The Voice of Five Star Ford
August 2008
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CONTENTS
2008 Ford Explorer is the Strong Silent Type
Maintaining and Servicing Today’s High-Tech Cars and Trucks
Start Your Day Off Right
Model Year Clearance Rolls On with Cash Back up to $9,100 Available!
Reviving the Roadtrip
ARE YOU READY FOR SOME DALLAS COWBOYS FOOTBALL?
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Recipe of the Month
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Oil Change Special
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Alignment Special
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The CarGuy Editorial
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Maintaining and Servicing Today’s High-Tech Cars and Trucks
Ever wonder how we “tune-up” a computer?

Each year, cars seem to get more and more complicated. Today’s vehicles have as many as 50 microprocessors under the control of a central computer. From sophisticated engine controls to high-end electronic systems, it takes sophisticated training and specialized equipment to service and maintain your ride.


Before emissions laws were enacted, cars and trucks ran quite nicely without the aid of microprocessors. However, increasingly stricter emissions standards required sensors, controls and computers to regulate the air/fuel mixture so the chemical makeup of the gases reaching the catalytic converter could be neutralized as the engineers had intended.  Today, the descendents of these pioneering processors are in charge of every aspect of the internal combustion and exhaust treatment processes. As your dealer, it is our job to confirm these complex systems are working properly, discover when they aren’t and fix them properly. The days of the conventional “tune-up” are long gone!


Controlling the engine functions is the most processor-intensive job on your car, and the engine control unit (ECU) is the most powerful computer on most cars. The ECU uses what we call a closed-loop control scheme that monitors and controls inputs and outputs of a system, managing the emissions and fuel economy of the engine, as well as a host of other functions. Gathering data from dozens of different sensors, the ECU knows everything from the coolant temperature to the amount of oxygen in the exhaust. With this data, it performs millions of calculations each second, including looking up values in tables, calculating the results of long equations to decide on the best spark timing and determining how long a fuel injector is open. The ECU does all of this to ensure the lowest emissions and best mileage.


The ECU with its team of processors consists of sensors with analog-to-digital converters needed to facilitate ECU control. When the ECU must order a component to make an adjustment, it does so with a digital-to-analog converter to transform the digital sequence into an analog voltage. Then there is the CAN standard (controller-area-networking) that allows all the components to communicate with each other. All this interaction goes on at speeds approaching those in your home computer.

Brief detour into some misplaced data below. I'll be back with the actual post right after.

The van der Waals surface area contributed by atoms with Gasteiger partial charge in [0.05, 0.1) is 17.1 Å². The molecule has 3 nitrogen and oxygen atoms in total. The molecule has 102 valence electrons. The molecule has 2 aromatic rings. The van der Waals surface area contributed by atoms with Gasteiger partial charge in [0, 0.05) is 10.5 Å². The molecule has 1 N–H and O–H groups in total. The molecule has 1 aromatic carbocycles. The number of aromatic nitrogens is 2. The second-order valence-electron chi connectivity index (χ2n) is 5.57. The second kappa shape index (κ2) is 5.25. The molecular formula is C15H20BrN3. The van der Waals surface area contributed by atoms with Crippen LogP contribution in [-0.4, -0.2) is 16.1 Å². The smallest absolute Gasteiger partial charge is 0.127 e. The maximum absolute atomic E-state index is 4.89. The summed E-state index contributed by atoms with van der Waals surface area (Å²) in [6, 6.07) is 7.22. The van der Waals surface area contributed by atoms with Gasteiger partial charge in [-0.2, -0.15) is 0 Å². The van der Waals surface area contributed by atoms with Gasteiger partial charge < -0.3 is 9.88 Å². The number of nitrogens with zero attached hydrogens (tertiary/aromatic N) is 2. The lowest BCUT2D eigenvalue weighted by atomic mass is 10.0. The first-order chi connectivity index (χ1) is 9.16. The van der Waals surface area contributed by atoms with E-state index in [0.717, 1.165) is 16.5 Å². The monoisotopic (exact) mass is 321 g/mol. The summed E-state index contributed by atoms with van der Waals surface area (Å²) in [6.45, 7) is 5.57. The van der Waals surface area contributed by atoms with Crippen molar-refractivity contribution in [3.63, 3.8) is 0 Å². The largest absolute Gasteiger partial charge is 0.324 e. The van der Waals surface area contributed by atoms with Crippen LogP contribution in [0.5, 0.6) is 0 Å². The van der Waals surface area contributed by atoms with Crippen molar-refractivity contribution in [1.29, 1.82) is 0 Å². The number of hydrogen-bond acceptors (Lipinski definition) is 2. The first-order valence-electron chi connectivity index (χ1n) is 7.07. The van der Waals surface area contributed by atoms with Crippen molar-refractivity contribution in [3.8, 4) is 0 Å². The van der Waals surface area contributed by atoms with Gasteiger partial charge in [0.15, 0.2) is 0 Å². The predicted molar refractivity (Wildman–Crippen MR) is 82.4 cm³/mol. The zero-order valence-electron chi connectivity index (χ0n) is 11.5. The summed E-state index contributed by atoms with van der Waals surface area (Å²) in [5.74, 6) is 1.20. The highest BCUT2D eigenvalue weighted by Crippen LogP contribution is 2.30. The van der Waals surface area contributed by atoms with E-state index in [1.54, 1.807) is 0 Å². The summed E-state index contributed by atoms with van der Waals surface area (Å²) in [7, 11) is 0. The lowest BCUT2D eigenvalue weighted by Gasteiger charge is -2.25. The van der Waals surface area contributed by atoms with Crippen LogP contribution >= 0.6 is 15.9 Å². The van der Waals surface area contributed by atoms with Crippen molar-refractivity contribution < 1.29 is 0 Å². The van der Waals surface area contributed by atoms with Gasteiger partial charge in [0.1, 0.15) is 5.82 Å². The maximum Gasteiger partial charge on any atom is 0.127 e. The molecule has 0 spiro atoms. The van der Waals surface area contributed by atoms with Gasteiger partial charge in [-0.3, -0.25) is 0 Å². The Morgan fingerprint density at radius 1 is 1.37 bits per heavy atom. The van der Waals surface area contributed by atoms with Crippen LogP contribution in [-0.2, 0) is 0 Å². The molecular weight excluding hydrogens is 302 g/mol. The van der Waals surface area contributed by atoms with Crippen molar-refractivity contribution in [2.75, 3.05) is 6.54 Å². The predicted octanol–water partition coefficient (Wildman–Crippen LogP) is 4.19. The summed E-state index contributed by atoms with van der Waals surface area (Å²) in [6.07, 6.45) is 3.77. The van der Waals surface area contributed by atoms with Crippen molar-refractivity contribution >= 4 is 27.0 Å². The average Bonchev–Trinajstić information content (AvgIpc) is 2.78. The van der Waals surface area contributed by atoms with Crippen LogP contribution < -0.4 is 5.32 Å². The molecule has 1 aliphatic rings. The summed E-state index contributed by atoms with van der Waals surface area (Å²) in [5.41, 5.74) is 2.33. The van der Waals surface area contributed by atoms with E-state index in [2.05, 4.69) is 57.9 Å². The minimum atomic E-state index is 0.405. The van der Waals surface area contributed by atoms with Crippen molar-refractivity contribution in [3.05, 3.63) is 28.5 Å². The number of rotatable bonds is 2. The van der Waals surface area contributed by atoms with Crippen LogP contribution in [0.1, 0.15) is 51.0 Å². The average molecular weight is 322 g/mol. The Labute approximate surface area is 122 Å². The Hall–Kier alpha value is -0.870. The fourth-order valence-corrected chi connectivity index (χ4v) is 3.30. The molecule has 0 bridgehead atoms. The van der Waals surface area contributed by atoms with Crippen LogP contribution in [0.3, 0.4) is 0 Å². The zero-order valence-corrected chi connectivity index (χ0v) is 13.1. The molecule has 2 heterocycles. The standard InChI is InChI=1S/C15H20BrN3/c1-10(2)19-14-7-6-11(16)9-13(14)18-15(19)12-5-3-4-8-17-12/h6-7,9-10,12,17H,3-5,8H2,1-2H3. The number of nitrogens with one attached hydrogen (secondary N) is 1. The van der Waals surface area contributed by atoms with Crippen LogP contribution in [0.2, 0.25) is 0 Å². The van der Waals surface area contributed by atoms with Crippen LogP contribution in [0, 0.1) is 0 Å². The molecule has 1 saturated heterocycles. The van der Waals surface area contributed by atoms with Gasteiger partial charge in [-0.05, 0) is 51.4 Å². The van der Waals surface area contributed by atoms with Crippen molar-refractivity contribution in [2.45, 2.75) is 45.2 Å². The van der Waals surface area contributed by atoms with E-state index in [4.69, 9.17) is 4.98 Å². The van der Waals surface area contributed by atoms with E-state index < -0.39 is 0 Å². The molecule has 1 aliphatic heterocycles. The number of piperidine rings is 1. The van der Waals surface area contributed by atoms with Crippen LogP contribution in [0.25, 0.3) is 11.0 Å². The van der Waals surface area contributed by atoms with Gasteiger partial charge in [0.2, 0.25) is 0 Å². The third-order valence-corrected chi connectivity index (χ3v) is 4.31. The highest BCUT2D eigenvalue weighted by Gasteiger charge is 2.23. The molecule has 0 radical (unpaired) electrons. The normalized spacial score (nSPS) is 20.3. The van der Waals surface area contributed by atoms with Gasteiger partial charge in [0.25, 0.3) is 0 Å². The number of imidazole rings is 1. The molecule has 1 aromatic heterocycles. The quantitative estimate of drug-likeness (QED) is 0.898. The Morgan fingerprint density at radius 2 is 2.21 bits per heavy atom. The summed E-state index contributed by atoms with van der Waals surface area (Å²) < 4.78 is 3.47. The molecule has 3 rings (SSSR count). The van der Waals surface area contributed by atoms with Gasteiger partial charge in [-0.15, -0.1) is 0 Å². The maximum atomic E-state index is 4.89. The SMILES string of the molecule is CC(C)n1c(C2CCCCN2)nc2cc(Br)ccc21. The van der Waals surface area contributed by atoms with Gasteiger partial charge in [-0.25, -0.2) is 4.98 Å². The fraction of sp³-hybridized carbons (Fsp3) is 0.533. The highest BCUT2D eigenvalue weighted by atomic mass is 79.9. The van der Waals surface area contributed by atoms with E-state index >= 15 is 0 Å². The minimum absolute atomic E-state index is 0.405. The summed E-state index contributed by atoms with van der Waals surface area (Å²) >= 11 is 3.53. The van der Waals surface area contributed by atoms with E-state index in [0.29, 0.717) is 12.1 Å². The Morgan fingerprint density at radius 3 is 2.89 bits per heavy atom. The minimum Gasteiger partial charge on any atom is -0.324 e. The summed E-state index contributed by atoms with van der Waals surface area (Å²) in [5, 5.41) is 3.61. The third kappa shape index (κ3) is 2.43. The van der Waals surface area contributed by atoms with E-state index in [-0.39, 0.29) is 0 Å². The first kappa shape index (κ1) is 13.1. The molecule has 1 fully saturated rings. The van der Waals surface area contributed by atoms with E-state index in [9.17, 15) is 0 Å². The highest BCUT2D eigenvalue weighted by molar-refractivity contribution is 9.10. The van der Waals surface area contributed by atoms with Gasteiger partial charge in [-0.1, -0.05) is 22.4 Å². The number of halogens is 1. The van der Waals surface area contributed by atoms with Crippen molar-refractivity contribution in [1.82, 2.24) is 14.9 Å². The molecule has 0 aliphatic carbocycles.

So how do we know what’s going on in there when you bring your vehicle in for service? Well, we tap into the “communication bus,” the method by which each component, module and sensor communicates its status to a central memory module that stores the information, compiling both the nominal (good) and the faults (bad). There is a multi-pin information port in each vehicle where we plug in our computers. We download this information to our diagnostic equipment in the service department.


Our technicians use the information to verify proper function and diagnose problems, especially intermittent problems that are notorious for disappearing as soon as you drive into our service department. The information is also useful for anticipating and heading off something that could turn into a major repair. This is why cars still have service intervals recommended by the manufacturer. As they say, an ounce of prevention is worth a pound of cure.


This ECU resets and re-tests all sensors and indicators each time you start your vehicle. Some car systems are capable of correcting some minor abnormalities. That’s why you may see a warning light on your dashboard once and not see it again. However, if the light continues to come on after multiple car starts, it is probably sensing something it can’t correct. When the dreaded “check engine” light comes on, you know the ECU has detected problems that it wants fixed. It’s our job to find out what is wrong and fix it.


As any “shade-tree mechanic” will tell you, today’s cars and trucks are too complicated. We agree they are complicated, but having the right diagnostic systems and tools makes all the difference.


In fact, much of the car’s mechanical systems have not changed all that much. Twenty or more years ago, if the throttle linkage had a problem, you opened the hood and wiggled the rod that moved the throttle blades. If it didn’t move at all, it was stuck. If it moved poorly, it was just sticky. If one end moved and the other end didn’t, something was broken. However, most cars today are throttle-by-wire. The computer sends electrical signals to an actuator and that device moves the throttle blades. Your foot moves a pedal with a variable resistor attached to it to send data to the computer. It’s a layer of complexity removed from the mechanical linkage.


Today, we figure out the problem using systems analysis with the help of our specialized computers. Once we understand the problem, fixing your vehicle is still based on the basic principles of mechanical, electrical and hydraulic systems.


Bottom line? If it’s broke, we can fix it!


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